"Shoot!" (Q & A)

The Ascent Question & Answer Forum

conducted by Yrachmiel Tilles, Editor of the Ascent Quarterly


"Why do very religious men wear long black garments only, even in summertime?"

Ron and Jodi, Travellers


Dear friends,
     Black, scientifically, is the absence of color. Wearing black-only indicates lack of concern for color and other dictates of fashion, and thus helps keep priorities straight. In old sociological terms: to be inner-directed rather than other-directed.  Anyway, it sure eliminates the pressure of deciding what to wear each morning!

Long garments are a sign of respect.  Nowadays, most people wear them only at the fanciest of affairs.  Some religious Jews wear them only on special occasions, such as Shabbat and Festivals. Others feel that every moment is a special occasion, because at every moment one has to be constantly prepared for prayer, Torah study, etc.

Now, if there are good reasons for wearing long black garments (at least, you’ll grant, in the minds of those that wear them), why should summertime with its increased temperatures make a difference?  If you were invited to a formal affair or to an important meeting that you would wear a suit-and-tie or a long dress in the winter, if it were in the summer would you wear a tanktop and shorts instead?

“Aha!” you say; “my summer outfit would be made of much lighter material.”  Believe me, the thinnest cloth you will ever encounter is that black stuff draped over some of those very religious men.  And if you say, “So what? White would be cooler still,” the answer comes back, “Maybe it is not the most important thing in life to be as cool as possible” (pun intended).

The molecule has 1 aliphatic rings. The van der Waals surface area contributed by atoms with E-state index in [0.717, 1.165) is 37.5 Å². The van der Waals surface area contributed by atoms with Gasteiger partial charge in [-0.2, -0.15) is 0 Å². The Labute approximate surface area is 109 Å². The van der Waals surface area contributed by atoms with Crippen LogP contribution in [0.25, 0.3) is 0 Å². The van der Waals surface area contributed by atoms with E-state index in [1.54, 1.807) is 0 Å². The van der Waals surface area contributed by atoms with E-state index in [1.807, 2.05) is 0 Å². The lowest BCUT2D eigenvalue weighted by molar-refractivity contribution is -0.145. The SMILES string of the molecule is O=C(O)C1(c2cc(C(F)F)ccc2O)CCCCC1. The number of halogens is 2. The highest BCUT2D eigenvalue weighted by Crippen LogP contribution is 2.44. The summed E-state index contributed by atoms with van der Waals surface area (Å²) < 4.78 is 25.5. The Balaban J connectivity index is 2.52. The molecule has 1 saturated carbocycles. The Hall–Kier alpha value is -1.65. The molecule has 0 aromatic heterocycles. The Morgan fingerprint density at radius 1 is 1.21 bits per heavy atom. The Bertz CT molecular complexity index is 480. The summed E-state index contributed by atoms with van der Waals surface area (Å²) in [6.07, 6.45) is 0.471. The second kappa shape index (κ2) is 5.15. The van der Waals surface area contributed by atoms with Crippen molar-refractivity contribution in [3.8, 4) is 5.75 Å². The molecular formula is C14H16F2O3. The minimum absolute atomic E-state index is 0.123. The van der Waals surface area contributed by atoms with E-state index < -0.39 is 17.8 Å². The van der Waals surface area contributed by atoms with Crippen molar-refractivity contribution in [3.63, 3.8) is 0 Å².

By the way, in this latter part of the question, about comfort in summer, I detect some chauvinism. You look for overdressed-for-summer religious people and see only men! What about the long sleeved, stockinged, and bewigged women?

Seriously: for those men, style of clothing is at most a custom. For women, these matters are tied up with the Laws of Modesty.  Varying traditions and interpretations play a role too. Thus, the different traditions of stockings or bare feet and ankles, short sleeves or long sleeves, mostly emerge from a centuries-old dispute about whether the words used in the classic texts for ‘leg’ and ‘arm’ denotes ‘thigh’ or ‘calf,’ and till above or below the elbow.

Some women wear a wig because they feel it is ultra modest, as it securely hides every strand of their own hair.  Others prefer scarves and the like because they feel wigs are too natural-looking and attractive, which is the very reason that yet another set of women prefer wigs to scarves.  I guess from every perspective, wigs are the hottest items (again, pun intended).  On the other hand, some women wear scarves or hats in a manner that allows some hair to show, relying on the authorities that permit such and not wanting to appear too extreme.

I once overheard a conversation where a girl in shorts asked a women in stockings on a 90 degree day, “Aren’t you HOT?”

The latter shot back, “Aren’t YOU hot?”


“Okay, so I’m a little hotter.”

She didn’t add, “But I don’t care because it’s worth it,” but you could hear it anyway.

The person who suffers most from heat is not the one with the heaviest clothes; it’s the one with nothing else to think about other than one’s own comfort. Next time you get caught in a heat wave in Israel, look at faces as well as clothes, and see who seems to be bearing up the best.

Yrachmiel Tilles

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